Exoplanetary Systems and Solar System


Every month a new planetary system is discovered. The Severo Ochoa project is supporting the ongoing work at the IAC on the following topics related to the Exoplanetary and Solar systems research line:

1) Detecting and characterizing giant and rocky planets around nearby stars, with a focus on planets in the habitable zone and systems around binary stars and unusual transiting components.

2) Understanding the physical properties of asteroids, comets, transitional and trans-neptunian objects and the origin and evolution of the Solar System.


Specific Goals:

  • Develop spectroscopic/imaging techniques to search/detect Earth-like planets.
  • Characterize exoplanet atmospheres to gain insight into their structure, surface conditions and atmospheres, including chemical composition studies which will inform on the genesis and evolution of our world and similar ones.
  • Determine the physical properties of small bodies of the solar system, and search for interrelations and links with their dynamical history, which will inform on the origin and evolution of our planetary system.
  • Search for evidence of the presence of water-ice and complex organics in primitive objects. This will inform on the amount of water-ice and organics that incorporated the Earth due to collisions with small bodies.


Main Scientific Outputs:

Discovery of super-Earth and Earth-like planets around low-mass stars:

  • Discovery of super-Earths around nearby M dwarfs (Suarez-Mascareño et al. 2017a, b, A&A, Luque et al. 2018, A&A) and Barnard star, the second closest system to the Sun (Ribas et al. 2018, Nature), based on the analysis of the radial-velocity time series from the HARPS and HARPS-N spectrographs.
  • Discovery of transiting super-Earths around LHS1140 and Pi Mensae (Dittmann et al. 2017, Nature; Huang et al. 2018).
  • A transiting, hot, Earth-sized planet optimal for atmospheric characterization (Luque et al. 2019, A&A) and the Earth-like planets found around Ross 128 and Teegardens star (Bonfils et al. 2018, A&A; Zechmeister et al. 2019, A&A).

Exoplanet atmospheres:

  • Detected for the first time the presence of HeI in a planetary atmosphere. Observations of WASP-69b reveal that this giant exoplanet carries a comet-like tail made up of helium particles escaping from its gravitational field propelled by the ultraviolet radiation of its star (Nortmann et al. 2018, Science).
  • Characterization of the atmospheres of hot Jupiters (Casasayas et al. 2019, A&A; Chen et al. 2018, A&A) reveals the presence of alkali and other metals.
  • Discovery and analysis of strange transiting objects: i) discovery of Boyajian's star (Boyajian et al. 2016, MNRAS) and spectrophotometric follow-up observations with GTC (Deeg et al. 2018 A&A; Boyajian et al. 2018, ApJ) show the brightness variations can best be explained by dust-absorption of sub-micron sized particles; ii) limits to the composition and size of the likely disintegrating planetesimal transiting a white dwarf (Alonso et al., 2016, A&A; Gary et al., 2017, MNRAS).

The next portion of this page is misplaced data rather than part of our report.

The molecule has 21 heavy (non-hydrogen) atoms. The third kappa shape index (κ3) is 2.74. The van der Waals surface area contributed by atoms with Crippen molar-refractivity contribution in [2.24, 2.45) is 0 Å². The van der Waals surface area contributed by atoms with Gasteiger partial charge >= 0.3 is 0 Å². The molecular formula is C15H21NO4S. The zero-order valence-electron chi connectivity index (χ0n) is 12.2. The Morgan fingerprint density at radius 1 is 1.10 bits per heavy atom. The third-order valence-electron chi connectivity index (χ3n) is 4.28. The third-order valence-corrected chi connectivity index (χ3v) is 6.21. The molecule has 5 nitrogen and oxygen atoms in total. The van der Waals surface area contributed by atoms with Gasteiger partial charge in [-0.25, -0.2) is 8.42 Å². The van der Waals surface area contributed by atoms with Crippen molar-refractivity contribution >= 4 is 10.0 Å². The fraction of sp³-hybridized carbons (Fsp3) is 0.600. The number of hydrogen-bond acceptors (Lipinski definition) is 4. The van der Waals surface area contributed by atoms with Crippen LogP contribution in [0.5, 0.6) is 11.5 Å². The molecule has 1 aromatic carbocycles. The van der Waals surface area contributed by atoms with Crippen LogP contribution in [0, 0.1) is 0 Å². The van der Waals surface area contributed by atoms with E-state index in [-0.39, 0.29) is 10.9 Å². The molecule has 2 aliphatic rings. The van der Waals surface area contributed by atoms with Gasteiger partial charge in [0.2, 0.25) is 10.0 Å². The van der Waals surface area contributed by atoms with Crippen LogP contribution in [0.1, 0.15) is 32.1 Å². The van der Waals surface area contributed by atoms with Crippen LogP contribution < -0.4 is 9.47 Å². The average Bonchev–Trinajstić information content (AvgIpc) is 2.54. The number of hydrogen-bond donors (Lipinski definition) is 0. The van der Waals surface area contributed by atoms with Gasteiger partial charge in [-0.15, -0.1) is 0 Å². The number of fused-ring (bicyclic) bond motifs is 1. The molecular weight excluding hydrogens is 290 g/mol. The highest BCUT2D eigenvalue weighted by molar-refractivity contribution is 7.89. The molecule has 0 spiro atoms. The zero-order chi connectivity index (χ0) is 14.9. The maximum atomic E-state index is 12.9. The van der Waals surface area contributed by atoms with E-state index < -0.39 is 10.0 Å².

• Variations in the Earth’s albedo, a fundamental climate parameter for understanding the radiation budget of the atmosphere, have been studied for the period 1998 - 2014 by observing the Moon. The results show two modest decadal scale cycles in the terrestrial albedo, but with no significant net change over the sixteen years of accumulated data (Palle et al. 2016, Geophysical Research Letters).


Small bodies of the Solar System:

  • A spectroscopic and dynamical study of a pair of extreme trans-Neptunian objects (TNOs) with the OSIRIS camera-spectrograph at the GTC (de León et al. 2017 MNRAS Letters) support the existence of a massive object in the outskirts of our Solar System (“Planet Nine”), with mass in the range 10-20 Earth masses, moving in an eccentric and inclined orbit, and with semi-major axis of 300-600 AU.
  • First spectrum of an interstellar comet (2I/Borisov), obtained with the GTC (de León et al. 2019).
  • Characterized the asteroid families that are the sources of asteroids targets of NASA OSIRIS-REx and JAXA Hayabusa2 space missions (de León et al. 2018, Icarus).
  • Deep imaging observations of the activated asteroid P/2016 G1 (PANSTARRS) using the GTC have allowed obtaining information about the amount of dust ejected by the asteroid and the ejection mechanism (Moreno et al. 2019, ApJ Letters). 
  • The OSIRIS-REx probe, a mission with participation of the IAC which will study one of the oldest asteroids in the Solar System, was successfully launched from Cape Canaveral on September 2016.


Cultural Astronomy:

  • In July 2019, UNESCO declared as a World Heritage Site the "Cultural Landscape of Risco Caído and the Sacred Mountains of Gran Canaria". Archaeoastronomical and Ethno-astronomical research by IAC were fundamental for the success of the candidature.


Previous Results (2012-2015)

Instituto de Astrofisica de Canarias. C/ Via Láctea s/n 38200, La Laguna. Canary Islands. Spain.
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